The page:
The Rangers appear to have regressed during the offseason after losing defenseman Anton Stralman and forward Benoit Pouliot as free agents and buying out Brad Richards. While they have signed some players to replace them, there are question marks surrounding those solutions. Can veteran Dan Boyle still be valuable for a contending team? How will Lee Stempniak perform in a role smaller than the one he had in Calgary? How much time will it take for top prospect Kevin Hayes to adjust to the NHL game after dominating in college hockey? Answers to these questions are vital for the Rangers success, especially after a long-term injury suffered by Derek Stepan during the training camp left them extremely shallow at center.
Most Recent Metropolitan Division Stanley Cup Winners | FindTheBest
Philadelphia Flyers
The Flyers made just one significant move after Ron Hextall replaced Paul Holmgren as a general manager, and that was a trade that sent Hartnell to Columbus. The Flyers were off to a horrible start this year, but bounced back after a coaching change, for a large part due to fantastic play by captain Claude Giroux, who was arguably the league’s best player in the second half of the season. Inconsistency and dependency on Giroux’ performance raise some questions in regards to whether the success the Flyers had late in the year is sustainable. With the level of competition significantly higher in the Metropolitan division compared to last year, Flyers might find themselves on the outside looking in, especially with veteran defenseman Kimmo Timmonen’s possible retirement due to health problems.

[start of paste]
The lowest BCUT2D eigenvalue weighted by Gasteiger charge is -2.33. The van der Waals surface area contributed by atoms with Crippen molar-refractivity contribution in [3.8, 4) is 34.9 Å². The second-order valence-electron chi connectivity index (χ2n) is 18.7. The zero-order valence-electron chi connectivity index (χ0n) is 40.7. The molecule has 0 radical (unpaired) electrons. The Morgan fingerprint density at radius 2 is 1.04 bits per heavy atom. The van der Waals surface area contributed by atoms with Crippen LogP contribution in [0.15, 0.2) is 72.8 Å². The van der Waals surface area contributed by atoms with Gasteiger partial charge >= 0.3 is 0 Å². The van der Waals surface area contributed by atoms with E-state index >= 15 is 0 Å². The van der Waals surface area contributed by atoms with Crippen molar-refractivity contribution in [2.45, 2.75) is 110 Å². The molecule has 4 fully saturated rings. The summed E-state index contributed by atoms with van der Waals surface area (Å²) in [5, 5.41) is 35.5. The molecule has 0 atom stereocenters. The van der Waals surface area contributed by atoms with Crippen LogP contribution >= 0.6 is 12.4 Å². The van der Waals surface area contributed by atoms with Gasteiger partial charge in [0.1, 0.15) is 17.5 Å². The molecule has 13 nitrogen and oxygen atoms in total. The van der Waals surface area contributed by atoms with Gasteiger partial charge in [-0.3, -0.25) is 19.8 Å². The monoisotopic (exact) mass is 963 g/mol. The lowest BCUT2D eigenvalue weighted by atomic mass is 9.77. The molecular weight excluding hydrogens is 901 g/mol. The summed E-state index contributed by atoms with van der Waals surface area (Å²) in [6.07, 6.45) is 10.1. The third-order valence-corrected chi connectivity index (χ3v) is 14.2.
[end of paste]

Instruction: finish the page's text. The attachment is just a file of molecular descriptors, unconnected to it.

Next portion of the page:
Pittsburgh Penguins
Sidney Crosby-led Pens made significant moves both on and off the ice this summer, firing general manager Ray Shero and head coach Dan Bylsma and bringing in Jim Rutherford and Mike Johnston. They also let go of veteran defensemen Brooks Orpik and Matt Niskanen and forward Jussi Jokinen. In a biggest move of the offseason, they pulled a trigger on a big trade that sent James Neal to Nashville for Patric Hornqvist and Nick Spaling. On the blue line, the Pens signed Christian Ehrhoff and will be expecting a breakout year from youngster Simon Despres.
Washington Capitals
Just like the Penguins, the Capitals “cleaned house” during the offseason, replacing general manager George McPhee and head coach Adam Oates with Brian MacLellan and Barry Trotz, respecitvely, after the team missed the playoffs for the first time since 2007. The Caps traded Halak and lost Mikhail Grabovski, who left as a free agent, choosing to use limited space under the salary cap to improve defense by signing two former Penguins, Orpik and Niskanen, to long-term contracts. Whether the Caps make the playoffs or not depends for the large part on their ability to find a replacement for Grabovski either from within the organization or by trading for a center.
This opinion article was written by an independent writer. The opinions and views expressed herein are those of the author and are not necessarily intended to reflect those of